When you’ve been to Africa as many times as I have, you begin to collect what the safari guides term “encounters” with dangerous wildlife. I’ve had my share, especially since I prefer getting on the ground versus vehicle tours. Unlike in the movies, wildlife of all sorts have ways to let you know you’re unwelcome and one is a kind of pretend charge. An animal when threatened will come at you in a “mock charge”. Well, in all actuality it is a warning charge, but that’s just semantics. When that animal is an elephant, this entails a scary display: the ears are fully extended and flapping, the head rocks left and right, a trumpet sound and a rush towards you at full force, stopping only a few yards from where you stand. When you are in a vehicle, there is always an escape route and you have the horsepower and speed from the vehicle plus the knowledge you have steel all around you. When you are on foot, well, the options are quite a bit more limited as you might expect.
One encounter I shall never forget took place about five years ago in Zimbabwe. My wife and I were staying at Rhino Island on Lake Kariba, which is famous for its stark vistas, walking safaris and resident rhinoceros. On a dry, warm morning five of us started off for a walk over to the edge of the island where elephants were known to traverse a small strip of sand linking the island to the mainland. As we walked out of the beachside clearing, there was a small band of female elephants starting across the divide. Our guide told us to wait near a large tree trunk and if we remained still and quiet, the elephants would pass quite close to us and move on. Turns out he was only partially correct.
As the herd came within fifty yards of our little hiding spot, one of the large females turned her head towards where we were standing and spread her ears, letting out a loud annoyed “PHRUMPHHH!” in our direction. As per our instructions, we stood tall and still, hoping once she finished her mock charge, she would rejoin the group and move on by. Wishful thinking. Again, she made herself even larger, rushing towards us with another loud “PHRUMPHHH!” stopping just short of the clearing. At this point, our guide cocked his rifle, we lined up behind him and started backing up towards the beach in a line. Reality was we could only keep this up until we were in the lake along with the crocodiles. Again, the rogue elephant threw us a threatening glare and rushed towards us. This time coming right up the fallen log we had only just seconds ago been resting by and kicking it, sending it flying like a toothpick. “PHRUMPHHHHH!!”.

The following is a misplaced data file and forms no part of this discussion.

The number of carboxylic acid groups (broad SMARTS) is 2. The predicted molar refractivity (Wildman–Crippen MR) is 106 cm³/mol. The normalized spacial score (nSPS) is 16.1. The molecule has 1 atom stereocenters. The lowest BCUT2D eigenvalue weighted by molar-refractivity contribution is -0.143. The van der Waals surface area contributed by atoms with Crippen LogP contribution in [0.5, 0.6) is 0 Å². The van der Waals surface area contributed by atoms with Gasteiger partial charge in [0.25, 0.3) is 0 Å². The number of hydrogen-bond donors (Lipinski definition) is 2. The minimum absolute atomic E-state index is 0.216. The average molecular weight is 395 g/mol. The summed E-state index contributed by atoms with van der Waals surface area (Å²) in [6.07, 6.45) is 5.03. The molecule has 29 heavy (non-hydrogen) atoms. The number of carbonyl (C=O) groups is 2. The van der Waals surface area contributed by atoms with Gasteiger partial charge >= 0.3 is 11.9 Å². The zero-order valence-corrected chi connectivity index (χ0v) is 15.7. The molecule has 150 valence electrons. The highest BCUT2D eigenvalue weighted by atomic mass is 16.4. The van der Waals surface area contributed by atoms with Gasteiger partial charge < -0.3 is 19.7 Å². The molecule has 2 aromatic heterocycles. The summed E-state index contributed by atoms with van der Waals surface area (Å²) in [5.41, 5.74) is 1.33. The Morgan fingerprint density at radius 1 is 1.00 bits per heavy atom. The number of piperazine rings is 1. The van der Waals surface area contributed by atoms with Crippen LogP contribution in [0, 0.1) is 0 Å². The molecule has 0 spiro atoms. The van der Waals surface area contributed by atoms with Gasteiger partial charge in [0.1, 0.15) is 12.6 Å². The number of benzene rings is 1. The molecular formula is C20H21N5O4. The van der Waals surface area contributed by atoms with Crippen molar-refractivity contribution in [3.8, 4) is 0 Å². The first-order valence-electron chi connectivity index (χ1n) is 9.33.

Our guide yelled, “Now, now girl, this is no way to treat your guests!”, drawing a bead on the huge animal. For some reason the elephant indeed then spun around and headed for the tree line along the beach. This was the first time I took a breath in a few minutes, I’m fairly sure. After a moment, the guide told us to slowly, slowly start moving along the shoreline back towards the lodge. We could still see the infuriated elephant stamping at us from the edge of the beach. Slowly, we moved along the sand all the while listening to the threatening beast noisily tramping through the short brush – following in our direction!
Since I’m writing this to you, obviously we made it back to the lodge safely. But had that elephant desired, that might have been my last trip to Africa. When in the bush, remember to respect the animals, their environment, and their power. We are visiting their home not ours, and do so only with their permission (however tenuous that may be at times).
Jody Cole is Owner and Licensed Field Guide at Wild Rainbow African Safaris. Wild Rainbow is a boutique adventure travel company specializing in safaris to sub-Saharan Africa. Providing gay and lesbian travelers and their friends and families with a safe and comfortable safari while indulging them with customized service, exceptional lodgings, and amazingly close contact with the wildlife, culture and spirit that is Africa. www.wildrainbowsafaris.com